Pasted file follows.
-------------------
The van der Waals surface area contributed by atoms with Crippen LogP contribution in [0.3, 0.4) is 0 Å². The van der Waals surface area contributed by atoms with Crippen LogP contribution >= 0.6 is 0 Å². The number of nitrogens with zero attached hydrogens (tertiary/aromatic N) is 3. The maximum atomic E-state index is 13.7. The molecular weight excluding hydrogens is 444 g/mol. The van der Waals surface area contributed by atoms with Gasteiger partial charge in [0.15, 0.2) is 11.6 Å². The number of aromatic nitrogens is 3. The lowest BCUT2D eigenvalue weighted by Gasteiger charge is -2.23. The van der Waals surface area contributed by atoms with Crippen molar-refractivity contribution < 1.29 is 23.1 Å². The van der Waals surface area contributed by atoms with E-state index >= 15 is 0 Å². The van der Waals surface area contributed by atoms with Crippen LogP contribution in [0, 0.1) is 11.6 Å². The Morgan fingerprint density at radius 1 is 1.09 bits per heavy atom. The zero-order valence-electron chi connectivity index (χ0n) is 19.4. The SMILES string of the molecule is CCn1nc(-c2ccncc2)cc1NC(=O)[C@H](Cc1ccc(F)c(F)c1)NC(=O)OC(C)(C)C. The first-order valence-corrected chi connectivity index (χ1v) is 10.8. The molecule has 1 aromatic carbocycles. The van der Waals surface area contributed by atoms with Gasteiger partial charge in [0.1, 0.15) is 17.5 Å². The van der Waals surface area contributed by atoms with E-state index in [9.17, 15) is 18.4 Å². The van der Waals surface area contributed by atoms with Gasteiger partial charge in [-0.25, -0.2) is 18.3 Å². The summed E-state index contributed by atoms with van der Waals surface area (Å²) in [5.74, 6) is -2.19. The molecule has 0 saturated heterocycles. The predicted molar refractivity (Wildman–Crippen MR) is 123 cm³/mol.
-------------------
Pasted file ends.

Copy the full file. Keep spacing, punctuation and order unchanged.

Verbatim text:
The van der Waals surface area contributed by atoms with Crippen LogP contribution in [0.3, 0.4) is 0 Å². The van der Waals surface area contributed by atoms with Crippen LogP contribution >= 0.6 is 0 Å². The number of nitrogens with zero attached hydrogens (tertiary/aromatic N) is 3. The maximum atomic E-state index is 13.7. The molecular weight excluding hydrogens is 444 g/mol. The van der Waals surface area contributed by atoms with Gasteiger partial charge in [0.15, 0.2) is 11.6 Å². The number of aromatic nitrogens is 3. The lowest BCUT2D eigenvalue weighted by Gasteiger charge is -2.23. The van der Waals surface area contributed by atoms with Crippen molar-refractivity contribution < 1.29 is 23.1 Å². The van der Waals surface area contributed by atoms with E-state index >= 15 is 0 Å². The van der Waals surface area contributed by atoms with Crippen LogP contribution in [0, 0.1) is 11.6 Å². The Morgan fingerprint density at radius 1 is 1.09 bits per heavy atom. The zero-order valence-electron chi connectivity index (χ0n) is 19.4. The SMILES string of the molecule is CCn1nc(-c2ccncc2)cc1NC(=O)[C@H](Cc1ccc(F)c(F)c1)NC(=O)OC(C)(C)C. The first-order valence-corrected chi connectivity index (χ1v) is 10.8. The molecule has 1 aromatic carbocycles. The van der Waals surface area contributed by atoms with Gasteiger partial charge in [0.1, 0.15) is 17.5 Å². The van der Waals surface area contributed by atoms with E-state index in [9.17, 15) is 18.4 Å². The van der Waals surface area contributed by atoms with Gasteiger partial charge in [-0.25, -0.2) is 18.3 Å². The summed E-state index contributed by atoms with van der Waals surface area (Å²) in [5.74, 6) is -2.19. The molecule has 0 saturated heterocycles. The predicted molar refractivity (Wildman–Crippen MR) is 123 cm³/mol.